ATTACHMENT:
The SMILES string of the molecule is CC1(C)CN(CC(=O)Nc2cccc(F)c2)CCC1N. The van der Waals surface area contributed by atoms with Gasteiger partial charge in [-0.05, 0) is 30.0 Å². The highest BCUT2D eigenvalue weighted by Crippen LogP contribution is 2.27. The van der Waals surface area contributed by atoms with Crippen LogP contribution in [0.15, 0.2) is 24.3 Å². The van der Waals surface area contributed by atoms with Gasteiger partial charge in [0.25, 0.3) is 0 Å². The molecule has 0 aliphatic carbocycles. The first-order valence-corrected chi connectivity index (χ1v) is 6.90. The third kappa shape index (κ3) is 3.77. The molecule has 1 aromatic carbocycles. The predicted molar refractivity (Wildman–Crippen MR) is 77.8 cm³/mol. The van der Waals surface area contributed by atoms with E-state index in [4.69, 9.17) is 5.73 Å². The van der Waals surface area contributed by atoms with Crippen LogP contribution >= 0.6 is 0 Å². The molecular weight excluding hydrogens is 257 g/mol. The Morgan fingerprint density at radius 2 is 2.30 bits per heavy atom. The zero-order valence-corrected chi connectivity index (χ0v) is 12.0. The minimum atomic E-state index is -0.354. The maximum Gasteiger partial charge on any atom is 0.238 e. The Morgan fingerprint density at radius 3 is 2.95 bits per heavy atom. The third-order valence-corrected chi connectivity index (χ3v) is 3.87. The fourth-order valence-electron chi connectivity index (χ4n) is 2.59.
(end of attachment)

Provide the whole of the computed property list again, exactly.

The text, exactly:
The SMILES string of the molecule is CC1(C)CN(CC(=O)Nc2cccc(F)c2)CCC1N. The van der Waals surface area contributed by atoms with Gasteiger partial charge in [-0.05, 0) is 30.0 Å². The highest BCUT2D eigenvalue weighted by Crippen LogP contribution is 2.27. The van der Waals surface area contributed by atoms with Crippen LogP contribution in [0.15, 0.2) is 24.3 Å². The van der Waals surface area contributed by atoms with Gasteiger partial charge in [0.25, 0.3) is 0 Å². The molecule has 0 aliphatic carbocycles. The first-order valence-corrected chi connectivity index (χ1v) is 6.90. The third kappa shape index (κ3) is 3.77. The molecule has 1 aromatic carbocycles. The predicted molar refractivity (Wildman–Crippen MR) is 77.8 cm³/mol. The van der Waals surface area contributed by atoms with E-state index in [4.69, 9.17) is 5.73 Å². The van der Waals surface area contributed by atoms with Crippen LogP contribution >= 0.6 is 0 Å². The molecular weight excluding hydrogens is 257 g/mol. The Morgan fingerprint density at radius 2 is 2.30 bits per heavy atom. The zero-order valence-corrected chi connectivity index (χ0v) is 12.0. The minimum atomic E-state index is -0.354. The maximum Gasteiger partial charge on any atom is 0.238 e. The Morgan fingerprint density at radius 3 is 2.95 bits per heavy atom. The third-order valence-corrected chi connectivity index (χ3v) is 3.87. The fourth-order valence-electron chi connectivity index (χ4n) is 2.59.